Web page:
Yes. Under the law of intestacy, your partner won’t automatically benefit from your estate unless you are married or in a civil partnership. So, if you are unmarried and wish for them to benefit or for example, not be asked to vacate a property you own, you will need to have a will that sets this out alongside what you want to leave to them. If they do not inherit from your estate and have been living with you continuously for a period of two years before your death, they could pursue a claim against the estate.
Can I make changes to my will?
Once your will has been signed or witnessed, you cannot change it unless you make a new will or add a codicil, an official amendment. Both options will need to be signed and witnessed again, but there is no limit to the number of times you can amend it. A codicil may be used for a minor change, but a new will is usually required for more detailed updates.
Does my civil partner have the same rights as a spouse in my will?
Yes, civil partners and spouses have the same rights when inheriting assets and where the law of intestacy is concerned. However, a partner with whom you are not married or in a civil partnership does not have these rights. You will have to make specific provisions for them in your will if you want them to inherit from you. See ‘Do I need a will if I am unmarried and want my long term partner to be a beneficiary?’
What is probate?
In simple terms, probate is the management of an estate after a person’s death. This includes dealing with the assets, paying any taxes or liabilities owed, and dividing them according to the person’s will. The executors of the will are the ones that deal with this. It is a responsible task and you may wish to appoint people who would be capable of dealing with institutions and paperwork!
The Will nominates the executor but permission to take action is through an official Court document which is called a Grant of Probate. A Grant is usually required where there is a property or cash exceeding £25,000-£30,000 (depending on the requirements of the financial institution). Once all assets have been dealt with and liabilities paid, the executors will pay out the net estate to the beneficiaries and probate can end.
Can my will be changed after my death?
In some cases, yes. A Deed of Variation allows a beneficiary to change their entitlement. They can only amend their share of the estate, but other heirs or the executors may need to agree if the proposed change would affect them. And, you cannot give yourself a larger share of the estate unless it is coming from another beneficiary who has agreed to it.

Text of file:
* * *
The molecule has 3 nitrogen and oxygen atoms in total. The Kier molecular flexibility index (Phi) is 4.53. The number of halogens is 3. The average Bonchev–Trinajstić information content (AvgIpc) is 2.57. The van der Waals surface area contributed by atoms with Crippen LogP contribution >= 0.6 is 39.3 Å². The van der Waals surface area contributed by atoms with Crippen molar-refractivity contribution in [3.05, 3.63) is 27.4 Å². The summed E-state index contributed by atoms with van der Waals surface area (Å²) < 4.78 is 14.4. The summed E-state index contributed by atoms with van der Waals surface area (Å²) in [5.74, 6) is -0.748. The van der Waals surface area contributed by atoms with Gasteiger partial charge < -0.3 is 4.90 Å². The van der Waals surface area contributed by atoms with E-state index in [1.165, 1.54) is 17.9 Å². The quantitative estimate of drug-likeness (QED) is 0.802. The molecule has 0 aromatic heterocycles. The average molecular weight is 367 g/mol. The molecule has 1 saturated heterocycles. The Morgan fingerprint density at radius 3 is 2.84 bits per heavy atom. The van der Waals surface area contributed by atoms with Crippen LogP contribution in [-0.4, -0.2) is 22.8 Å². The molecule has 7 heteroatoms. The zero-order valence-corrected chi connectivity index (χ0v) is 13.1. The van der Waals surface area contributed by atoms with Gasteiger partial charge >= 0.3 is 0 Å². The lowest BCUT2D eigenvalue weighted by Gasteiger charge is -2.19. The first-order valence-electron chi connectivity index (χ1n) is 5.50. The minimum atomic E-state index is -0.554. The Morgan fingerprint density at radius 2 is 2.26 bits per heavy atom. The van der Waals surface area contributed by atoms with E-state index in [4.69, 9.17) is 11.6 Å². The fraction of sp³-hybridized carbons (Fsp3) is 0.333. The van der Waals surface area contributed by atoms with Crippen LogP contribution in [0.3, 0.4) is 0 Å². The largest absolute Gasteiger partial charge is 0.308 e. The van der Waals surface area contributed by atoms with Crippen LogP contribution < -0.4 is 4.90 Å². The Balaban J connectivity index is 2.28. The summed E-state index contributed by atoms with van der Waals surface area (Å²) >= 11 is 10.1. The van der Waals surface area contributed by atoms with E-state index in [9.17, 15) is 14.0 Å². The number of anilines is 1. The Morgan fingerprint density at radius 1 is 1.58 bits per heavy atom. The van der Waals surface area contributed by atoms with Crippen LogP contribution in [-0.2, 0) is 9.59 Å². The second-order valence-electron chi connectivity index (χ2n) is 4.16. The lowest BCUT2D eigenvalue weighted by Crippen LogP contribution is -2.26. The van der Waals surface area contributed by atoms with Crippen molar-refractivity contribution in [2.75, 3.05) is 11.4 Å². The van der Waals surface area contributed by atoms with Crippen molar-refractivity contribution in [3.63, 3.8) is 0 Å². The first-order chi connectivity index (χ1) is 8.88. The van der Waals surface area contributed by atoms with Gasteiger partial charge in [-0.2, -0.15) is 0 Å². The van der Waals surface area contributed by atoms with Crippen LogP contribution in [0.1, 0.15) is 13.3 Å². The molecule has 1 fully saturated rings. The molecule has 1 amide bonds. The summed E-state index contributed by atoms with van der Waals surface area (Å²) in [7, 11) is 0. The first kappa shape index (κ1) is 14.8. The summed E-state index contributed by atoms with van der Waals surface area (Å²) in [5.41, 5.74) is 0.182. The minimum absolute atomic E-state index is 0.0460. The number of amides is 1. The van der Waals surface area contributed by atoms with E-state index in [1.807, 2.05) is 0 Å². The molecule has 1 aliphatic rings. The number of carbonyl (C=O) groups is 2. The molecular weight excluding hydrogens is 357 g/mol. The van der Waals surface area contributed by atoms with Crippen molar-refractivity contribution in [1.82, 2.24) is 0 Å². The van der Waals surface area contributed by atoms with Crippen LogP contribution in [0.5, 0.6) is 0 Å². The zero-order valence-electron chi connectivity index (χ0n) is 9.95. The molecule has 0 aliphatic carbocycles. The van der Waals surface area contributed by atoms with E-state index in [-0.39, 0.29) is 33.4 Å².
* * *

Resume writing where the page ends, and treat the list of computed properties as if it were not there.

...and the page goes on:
There are a few reasons why beneficiaries may apply for a Deed of Variation, including:
- If the will doesn’t include children or grandchildren born after it was written
- For tax purposes
- You would like all or part of your share of inheritance to go to someone else
- You would like all or a portion of your share to go to charity
- As a collective, you would like to change the distribution of the estate so everyone gets an equal share
What is a will trust?
A will trust is an arrangement that you can detail in your will to come into effect after your death. Put simply, a trustee is in charge of the trust on behalf of others. It allows the beneficiaries to benefit from assets without being the legal owner. These people could be named individuals, a group of people (e.g. ‘my grandchildren,’ which also allows you to provide for unborn children), or an organisation, including charities.
People may choose to use will trusts to provide an income for their spouse; ensure that their assets only pass to their biological children if their spouse was to remarry; fund education for their descendants; provide for vulnerable beneficiaries; protection from care home fees or tax purposes. There can be tax benefits to putting your assets into a will trust. Furthermore, there are different types of will trusts, and the one that is best for you will depend on several factors. Your solicitor will be able to advise you on this.
What should I do if I’ve lost my will?
If you have lost your will, there are several actions you can take. If you wish to update your will, you can write a new one without locating the old one. The new will can stipulate that any previous wills are no longer valid.
However, if you cannot find your will and do not write a new one, you are likely to be considered as having died intestate. This means that the law of intestacy will come into force. Visit the question ‘What is the law of intestacy?’ above for more information. It will also cause difficulty for your loved ones when you pass, as they will have to try and locate it which will take time and cause delays and costs.
So, if you have lost your will, it’s a good idea to write a new one as soon as possible to make sure your wishes will still be upheld.
What happens to my will if I get divorced?
A divorce doesn’t mean that your will is invalid. However, your ex-partner will no longer be a beneficiary unless your will explicitly states that they can still benefit in the event of your divorce. They will also no longer be able to be an executor or trustee of your will.